At the Intersection of Justice & Peace
It might seem redundant that the language of our prayers and the texts we read from week to week don’t really vary that much. Sure, we change them up a little bit, with different musical settings, with different prayers highlighted and with different passages of Torah commented on. But on the whole, the fundamentals of what is in the Torah and in the prayer book doesn’t change all that often. Changes to our prayer book, for example, are made with great thought and process. And, to be perfectly clear, the Torah itself hasn’t been changed or altered in any way since its codification. It is perfect and sacred and complete just the way it is and has been so for centuries.
What does change is us: we hurt, we lose, we gain and we celebrate, we struggle, we regress, we fight, we make-up, we learn and we grow. We are dynamic creatures of habit, so since our texts never change, perhaps we might look at them as a mirror that reflects back at us our own selves so that we might notice how we’ve changed since last looking.
What shines back at me in the metaphorical mirror is how I have never experienced such uneasiness, distrust and brokenness in our society. Never before have I felt such a strong disconnect between what I know to be just and right, and the national undercurrent of hate, violence and divisive rhetoric. So, in my study of Shoftim this week, which I’ve studied countless times before, some new themes have emerged for me that reflect back and provide me some consolation, positive challenge and hope.
Moses reminds us again that we are to worship no other gods besides the one God that is the ruler of the universe. No president or king or queen or rule can even come close, no matter how bad he or she wants, there is no taking the place of God in our world. I don’t expect a lot of divine intervention in my life and I don’t believe that God is the answer to everything – or even most things – but I do believe that there no person, no matter what, who can replace God. To appreciate this gives me some consolation; perhaps I needed a reminder of God’s importance to me.
As much banter and bologna comes off Twitter and in the political rhetoric of the White House, I am comforted in Moses’ reminder that God is and always will be at the apex of our tradition. And Moses even goes further cautioning the Israelites to beware of false prophets who ask for followers. There are none – period – and Christians and Jews, alike and Muslims too, have texts like Deuteronomy and Koran that remind us that false prophets, (especially self-proclaimed ones), have no place in our belief system. To be sure, they have no place in any civilized society, either.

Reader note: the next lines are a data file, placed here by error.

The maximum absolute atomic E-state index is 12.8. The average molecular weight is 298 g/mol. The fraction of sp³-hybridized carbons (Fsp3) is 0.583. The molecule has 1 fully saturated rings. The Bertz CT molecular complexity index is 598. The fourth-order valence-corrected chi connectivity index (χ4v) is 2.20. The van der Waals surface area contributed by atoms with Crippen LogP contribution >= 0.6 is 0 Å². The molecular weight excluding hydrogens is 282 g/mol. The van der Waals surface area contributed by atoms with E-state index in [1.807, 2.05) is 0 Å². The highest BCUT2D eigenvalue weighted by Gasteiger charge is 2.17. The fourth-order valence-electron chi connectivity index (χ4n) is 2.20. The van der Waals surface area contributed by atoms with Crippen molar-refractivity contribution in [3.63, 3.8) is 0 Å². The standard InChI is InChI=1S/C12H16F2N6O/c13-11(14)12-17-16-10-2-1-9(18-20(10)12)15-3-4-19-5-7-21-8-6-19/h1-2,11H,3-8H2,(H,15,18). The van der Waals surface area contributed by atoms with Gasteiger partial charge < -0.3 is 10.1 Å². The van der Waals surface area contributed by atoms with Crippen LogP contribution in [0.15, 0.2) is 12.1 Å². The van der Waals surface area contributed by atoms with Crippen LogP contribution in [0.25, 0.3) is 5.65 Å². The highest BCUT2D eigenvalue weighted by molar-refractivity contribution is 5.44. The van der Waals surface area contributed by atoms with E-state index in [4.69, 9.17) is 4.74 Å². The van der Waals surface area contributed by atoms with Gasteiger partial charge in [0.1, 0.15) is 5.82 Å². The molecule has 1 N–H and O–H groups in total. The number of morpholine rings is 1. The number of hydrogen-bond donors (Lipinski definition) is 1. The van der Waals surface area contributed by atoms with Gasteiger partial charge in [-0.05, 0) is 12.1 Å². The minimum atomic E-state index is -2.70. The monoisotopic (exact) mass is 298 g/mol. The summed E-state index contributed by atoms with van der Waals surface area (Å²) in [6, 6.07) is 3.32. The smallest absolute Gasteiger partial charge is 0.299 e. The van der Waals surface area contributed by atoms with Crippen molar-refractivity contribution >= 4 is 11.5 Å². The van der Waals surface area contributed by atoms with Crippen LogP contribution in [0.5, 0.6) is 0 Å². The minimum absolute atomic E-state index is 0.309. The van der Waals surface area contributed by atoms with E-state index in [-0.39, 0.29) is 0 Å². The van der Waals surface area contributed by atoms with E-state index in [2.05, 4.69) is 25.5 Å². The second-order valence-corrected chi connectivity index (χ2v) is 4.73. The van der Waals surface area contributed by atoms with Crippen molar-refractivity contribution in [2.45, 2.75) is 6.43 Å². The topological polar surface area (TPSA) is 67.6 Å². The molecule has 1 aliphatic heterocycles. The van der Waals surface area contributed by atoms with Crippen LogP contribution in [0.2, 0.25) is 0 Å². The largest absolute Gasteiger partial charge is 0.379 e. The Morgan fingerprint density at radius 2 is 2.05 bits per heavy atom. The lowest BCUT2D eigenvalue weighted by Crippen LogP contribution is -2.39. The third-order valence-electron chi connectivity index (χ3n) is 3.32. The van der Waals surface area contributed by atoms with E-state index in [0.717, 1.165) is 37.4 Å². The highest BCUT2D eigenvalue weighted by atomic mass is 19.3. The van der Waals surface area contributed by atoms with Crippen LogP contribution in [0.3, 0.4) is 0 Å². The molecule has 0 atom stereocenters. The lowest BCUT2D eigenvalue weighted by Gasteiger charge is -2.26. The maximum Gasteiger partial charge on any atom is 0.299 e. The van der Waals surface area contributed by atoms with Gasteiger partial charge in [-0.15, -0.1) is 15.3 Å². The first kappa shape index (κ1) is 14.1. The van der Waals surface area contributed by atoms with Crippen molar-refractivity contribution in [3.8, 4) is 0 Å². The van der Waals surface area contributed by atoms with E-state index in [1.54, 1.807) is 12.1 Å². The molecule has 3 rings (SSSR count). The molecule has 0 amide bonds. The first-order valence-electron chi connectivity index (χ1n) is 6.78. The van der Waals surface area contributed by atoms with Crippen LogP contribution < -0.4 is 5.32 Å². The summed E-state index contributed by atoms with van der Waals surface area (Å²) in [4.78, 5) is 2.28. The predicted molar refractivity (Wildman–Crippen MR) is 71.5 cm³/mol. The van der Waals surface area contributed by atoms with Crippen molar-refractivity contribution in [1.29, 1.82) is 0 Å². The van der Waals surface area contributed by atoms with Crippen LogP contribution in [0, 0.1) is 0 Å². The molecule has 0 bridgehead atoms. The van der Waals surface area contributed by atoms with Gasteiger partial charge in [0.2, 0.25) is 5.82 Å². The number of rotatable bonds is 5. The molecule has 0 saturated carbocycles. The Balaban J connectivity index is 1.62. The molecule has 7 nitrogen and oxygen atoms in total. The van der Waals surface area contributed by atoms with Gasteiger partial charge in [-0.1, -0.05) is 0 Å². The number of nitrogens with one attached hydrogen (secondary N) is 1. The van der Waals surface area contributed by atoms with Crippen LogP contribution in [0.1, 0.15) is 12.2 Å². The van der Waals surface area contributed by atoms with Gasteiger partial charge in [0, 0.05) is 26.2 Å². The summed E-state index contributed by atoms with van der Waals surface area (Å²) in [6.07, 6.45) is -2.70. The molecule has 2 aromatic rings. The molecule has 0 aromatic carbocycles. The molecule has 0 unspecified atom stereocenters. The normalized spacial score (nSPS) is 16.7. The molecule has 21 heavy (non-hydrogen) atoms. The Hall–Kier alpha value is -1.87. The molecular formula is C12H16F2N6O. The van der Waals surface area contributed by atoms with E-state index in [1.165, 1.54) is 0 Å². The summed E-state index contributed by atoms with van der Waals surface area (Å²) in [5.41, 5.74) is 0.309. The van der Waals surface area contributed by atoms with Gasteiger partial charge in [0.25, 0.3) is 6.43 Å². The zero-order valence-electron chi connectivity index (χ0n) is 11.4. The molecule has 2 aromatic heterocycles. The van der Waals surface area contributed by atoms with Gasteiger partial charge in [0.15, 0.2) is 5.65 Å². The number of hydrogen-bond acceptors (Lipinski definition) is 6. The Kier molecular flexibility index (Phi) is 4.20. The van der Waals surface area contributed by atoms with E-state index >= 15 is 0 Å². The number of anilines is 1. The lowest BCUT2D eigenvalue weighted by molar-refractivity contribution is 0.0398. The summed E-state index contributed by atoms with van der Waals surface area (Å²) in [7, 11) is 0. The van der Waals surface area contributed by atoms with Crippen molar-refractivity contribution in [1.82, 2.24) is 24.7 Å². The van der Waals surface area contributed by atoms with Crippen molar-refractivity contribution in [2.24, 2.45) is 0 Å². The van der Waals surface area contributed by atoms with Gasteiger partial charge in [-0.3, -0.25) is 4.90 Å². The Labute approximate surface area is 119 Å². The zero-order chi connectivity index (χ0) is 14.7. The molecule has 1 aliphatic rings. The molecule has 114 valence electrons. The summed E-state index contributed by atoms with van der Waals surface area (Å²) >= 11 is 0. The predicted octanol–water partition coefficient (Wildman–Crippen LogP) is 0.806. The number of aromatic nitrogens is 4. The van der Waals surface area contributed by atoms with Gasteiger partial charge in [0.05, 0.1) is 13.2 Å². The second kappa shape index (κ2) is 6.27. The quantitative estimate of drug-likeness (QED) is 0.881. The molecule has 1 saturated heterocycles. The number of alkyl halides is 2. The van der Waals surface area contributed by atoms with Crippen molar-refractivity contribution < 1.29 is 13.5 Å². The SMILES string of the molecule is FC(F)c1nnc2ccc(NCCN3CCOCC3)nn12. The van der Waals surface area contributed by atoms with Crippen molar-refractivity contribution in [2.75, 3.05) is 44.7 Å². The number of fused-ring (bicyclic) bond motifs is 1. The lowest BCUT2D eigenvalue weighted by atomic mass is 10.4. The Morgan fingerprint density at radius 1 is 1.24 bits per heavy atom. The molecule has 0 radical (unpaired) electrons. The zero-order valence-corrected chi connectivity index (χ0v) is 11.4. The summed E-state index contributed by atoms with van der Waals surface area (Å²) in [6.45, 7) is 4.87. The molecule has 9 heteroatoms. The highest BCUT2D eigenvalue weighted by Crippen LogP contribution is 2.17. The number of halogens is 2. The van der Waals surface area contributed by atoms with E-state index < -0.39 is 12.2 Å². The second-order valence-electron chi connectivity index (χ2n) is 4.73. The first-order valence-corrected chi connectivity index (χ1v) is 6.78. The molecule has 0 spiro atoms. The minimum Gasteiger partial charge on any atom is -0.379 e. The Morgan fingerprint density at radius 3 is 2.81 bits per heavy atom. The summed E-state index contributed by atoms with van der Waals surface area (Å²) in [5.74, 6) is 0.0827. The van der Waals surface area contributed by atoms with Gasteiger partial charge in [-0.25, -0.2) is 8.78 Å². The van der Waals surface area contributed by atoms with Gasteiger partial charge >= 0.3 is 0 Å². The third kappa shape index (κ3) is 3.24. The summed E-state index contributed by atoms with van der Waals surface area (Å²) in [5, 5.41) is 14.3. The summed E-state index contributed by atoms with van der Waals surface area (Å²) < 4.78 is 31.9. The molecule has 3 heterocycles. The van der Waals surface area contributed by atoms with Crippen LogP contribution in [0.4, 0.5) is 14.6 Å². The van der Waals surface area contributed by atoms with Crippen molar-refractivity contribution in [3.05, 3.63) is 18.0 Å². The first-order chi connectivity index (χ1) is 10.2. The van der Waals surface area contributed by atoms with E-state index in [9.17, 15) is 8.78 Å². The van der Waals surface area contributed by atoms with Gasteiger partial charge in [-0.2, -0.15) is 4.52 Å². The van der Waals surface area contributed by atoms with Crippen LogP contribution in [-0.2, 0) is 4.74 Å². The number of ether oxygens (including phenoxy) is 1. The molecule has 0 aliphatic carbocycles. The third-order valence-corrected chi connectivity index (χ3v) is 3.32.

There is a phrase in this week’s portion that stands out as one of the most important in the Torah: Tzedek, tzedek Tirdof, Justice, justice you shall pursue. We are called, expected and held accountable for pursuing justice. As we’re fond of saying, there are no accidents or mistakes in the Torah, so you might ask yourself why is the word tzedek repeated? Our commentators of old love when there’s something seemingly amiss, and they take every opportunity to scrutinize it. The answer that I find to be most meaningful comes from the teachings of Rabbi Simcha Bunim, the 17th Century Hassidic leader from Poland. He suggests that the reason for the repeated word tzedek is that the Torah is saying we must “pursue justice justly, and that the worthiest of goals will be rendered less worthy if we have to compromise justice to achieve it.” The reason this is so resonant with me is that my primary emotion over our president’s deplorable remarks in the wake of Charlottesville was anger. I was angry that the person in the highest office in the land made it clear that his loyalties include white supremacists and anti-Semites. My anger is tempered by the fact that we are commanded to search, pursue and secure justice. The Religious Action Center of the Union for Reform Judaism has partnered with several clergy organizations including the Central Conference of American Rabbis to forgo the annual High Holidays call that rabbis have held with the president for many years, saying, “We have concluded that President Trump’s statements during and after the tragic events in Charlottesville are so lacking in moral leadership and empathy for the victims of racial and religious hatred that we cannot organize such a call this year.” The RAC makes it clear that their goal is to continue to demand, pursue and ferret out justice.